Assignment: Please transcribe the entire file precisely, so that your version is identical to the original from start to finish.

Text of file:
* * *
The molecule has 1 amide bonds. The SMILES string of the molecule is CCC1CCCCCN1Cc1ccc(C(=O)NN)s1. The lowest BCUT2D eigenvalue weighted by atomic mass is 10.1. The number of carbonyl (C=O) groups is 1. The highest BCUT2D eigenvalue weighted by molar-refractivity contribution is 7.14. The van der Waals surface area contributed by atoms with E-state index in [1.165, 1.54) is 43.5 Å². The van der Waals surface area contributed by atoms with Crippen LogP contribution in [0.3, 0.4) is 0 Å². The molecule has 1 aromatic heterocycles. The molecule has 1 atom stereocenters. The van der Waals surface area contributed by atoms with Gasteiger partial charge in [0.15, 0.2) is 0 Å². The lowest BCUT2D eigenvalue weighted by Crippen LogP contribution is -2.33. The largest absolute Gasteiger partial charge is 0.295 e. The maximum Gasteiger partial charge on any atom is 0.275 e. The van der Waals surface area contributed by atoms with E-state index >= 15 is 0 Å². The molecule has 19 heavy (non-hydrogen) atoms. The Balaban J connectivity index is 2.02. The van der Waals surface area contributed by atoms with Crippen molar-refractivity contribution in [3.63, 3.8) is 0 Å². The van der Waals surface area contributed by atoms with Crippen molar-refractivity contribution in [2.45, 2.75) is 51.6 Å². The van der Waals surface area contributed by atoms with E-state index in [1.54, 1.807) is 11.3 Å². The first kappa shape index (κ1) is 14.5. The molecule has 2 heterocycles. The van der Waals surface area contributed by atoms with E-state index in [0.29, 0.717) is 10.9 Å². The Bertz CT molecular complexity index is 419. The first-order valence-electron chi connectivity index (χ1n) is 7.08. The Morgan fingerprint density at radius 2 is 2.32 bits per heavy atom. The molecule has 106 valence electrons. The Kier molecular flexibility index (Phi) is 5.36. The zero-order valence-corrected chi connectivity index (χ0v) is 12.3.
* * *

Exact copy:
The molecule has 1 amide bonds. The SMILES string of the molecule is CCC1CCCCCN1Cc1ccc(C(=O)NN)s1. The lowest BCUT2D eigenvalue weighted by atomic mass is 10.1. The number of carbonyl (C=O) groups is 1. The highest BCUT2D eigenvalue weighted by molar-refractivity contribution is 7.14. The van der Waals surface area contributed by atoms with E-state index in [1.165, 1.54) is 43.5 Å². The van der Waals surface area contributed by atoms with Crippen LogP contribution in [0.3, 0.4) is 0 Å². The molecule has 1 aromatic heterocycles. The molecule has 1 atom stereocenters. The van der Waals surface area contributed by atoms with Gasteiger partial charge in [0.15, 0.2) is 0 Å². The lowest BCUT2D eigenvalue weighted by Crippen LogP contribution is -2.33. The largest absolute Gasteiger partial charge is 0.295 e. The maximum Gasteiger partial charge on any atom is 0.275 e. The van der Waals surface area contributed by atoms with E-state index >= 15 is 0 Å². The molecule has 19 heavy (non-hydrogen) atoms. The Balaban J connectivity index is 2.02. The van der Waals surface area contributed by atoms with Crippen molar-refractivity contribution in [3.63, 3.8) is 0 Å². The van der Waals surface area contributed by atoms with Crippen molar-refractivity contribution in [2.45, 2.75) is 51.6 Å². The van der Waals surface area contributed by atoms with E-state index in [1.54, 1.807) is 11.3 Å². The first kappa shape index (κ1) is 14.5. The molecule has 2 heterocycles. The van der Waals surface area contributed by atoms with E-state index in [0.29, 0.717) is 10.9 Å². The Bertz CT molecular complexity index is 419. The first-order valence-electron chi connectivity index (χ1n) is 7.08. The Morgan fingerprint density at radius 2 is 2.32 bits per heavy atom. The molecule has 106 valence electrons. The Kier molecular flexibility index (Phi) is 5.36. The zero-order valence-corrected chi connectivity index (χ0v) is 12.3.